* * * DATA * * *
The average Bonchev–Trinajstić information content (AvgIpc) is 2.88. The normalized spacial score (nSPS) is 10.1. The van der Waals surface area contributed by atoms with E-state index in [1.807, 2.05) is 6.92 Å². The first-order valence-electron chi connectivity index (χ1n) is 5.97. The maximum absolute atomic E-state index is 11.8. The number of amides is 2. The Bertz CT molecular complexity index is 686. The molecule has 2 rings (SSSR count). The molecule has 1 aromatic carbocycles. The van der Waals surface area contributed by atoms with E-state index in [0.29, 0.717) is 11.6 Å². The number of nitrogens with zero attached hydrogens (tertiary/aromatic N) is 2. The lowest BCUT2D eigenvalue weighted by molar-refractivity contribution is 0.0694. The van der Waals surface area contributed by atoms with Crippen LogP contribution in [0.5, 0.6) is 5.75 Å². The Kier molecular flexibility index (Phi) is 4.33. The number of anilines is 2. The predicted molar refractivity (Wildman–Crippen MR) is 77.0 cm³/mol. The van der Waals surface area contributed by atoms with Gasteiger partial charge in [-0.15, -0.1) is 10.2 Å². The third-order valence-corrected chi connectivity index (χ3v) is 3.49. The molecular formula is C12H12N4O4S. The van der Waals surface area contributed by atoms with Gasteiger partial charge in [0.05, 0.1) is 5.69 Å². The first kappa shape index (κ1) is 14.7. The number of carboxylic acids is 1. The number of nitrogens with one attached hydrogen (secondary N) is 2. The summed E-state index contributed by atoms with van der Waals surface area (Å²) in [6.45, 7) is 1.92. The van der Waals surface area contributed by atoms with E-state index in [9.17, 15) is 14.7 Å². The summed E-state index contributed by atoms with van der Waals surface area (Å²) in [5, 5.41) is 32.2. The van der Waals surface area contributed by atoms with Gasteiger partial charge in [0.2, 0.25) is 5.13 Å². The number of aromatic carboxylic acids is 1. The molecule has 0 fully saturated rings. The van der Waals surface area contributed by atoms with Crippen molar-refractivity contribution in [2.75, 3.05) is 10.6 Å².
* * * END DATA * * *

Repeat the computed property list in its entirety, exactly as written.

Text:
The average Bonchev–Trinajstić information content (AvgIpc) is 2.88. The normalized spacial score (nSPS) is 10.1. The van der Waals surface area contributed by atoms with E-state index in [1.807, 2.05) is 6.92 Å². The first-order valence-electron chi connectivity index (χ1n) is 5.97. The maximum absolute atomic E-state index is 11.8. The number of amides is 2. The Bertz CT molecular complexity index is 686. The molecule has 2 rings (SSSR count). The molecule has 1 aromatic carbocycles. The van der Waals surface area contributed by atoms with E-state index in [0.29, 0.717) is 11.6 Å². The number of nitrogens with zero attached hydrogens (tertiary/aromatic N) is 2. The lowest BCUT2D eigenvalue weighted by molar-refractivity contribution is 0.0694. The van der Waals surface area contributed by atoms with Crippen LogP contribution in [0.5, 0.6) is 5.75 Å². The Kier molecular flexibility index (Phi) is 4.33. The number of anilines is 2. The predicted molar refractivity (Wildman–Crippen MR) is 77.0 cm³/mol. The van der Waals surface area contributed by atoms with Gasteiger partial charge in [-0.15, -0.1) is 10.2 Å². The third-order valence-corrected chi connectivity index (χ3v) is 3.49. The molecular formula is C12H12N4O4S. The van der Waals surface area contributed by atoms with Gasteiger partial charge in [0.05, 0.1) is 5.69 Å². The first kappa shape index (κ1) is 14.7. The number of carboxylic acids is 1. The number of nitrogens with one attached hydrogen (secondary N) is 2. The summed E-state index contributed by atoms with van der Waals surface area (Å²) in [6.45, 7) is 1.92. The van der Waals surface area contributed by atoms with E-state index in [9.17, 15) is 14.7 Å². The summed E-state index contributed by atoms with van der Waals surface area (Å²) in [5, 5.41) is 32.2. The van der Waals surface area contributed by atoms with Gasteiger partial charge in [0.2, 0.25) is 5.13 Å². The number of aromatic carboxylic acids is 1. The molecule has 0 fully saturated rings. The van der Waals surface area contributed by atoms with Crippen molar-refractivity contribution in [2.75, 3.05) is 10.6 Å².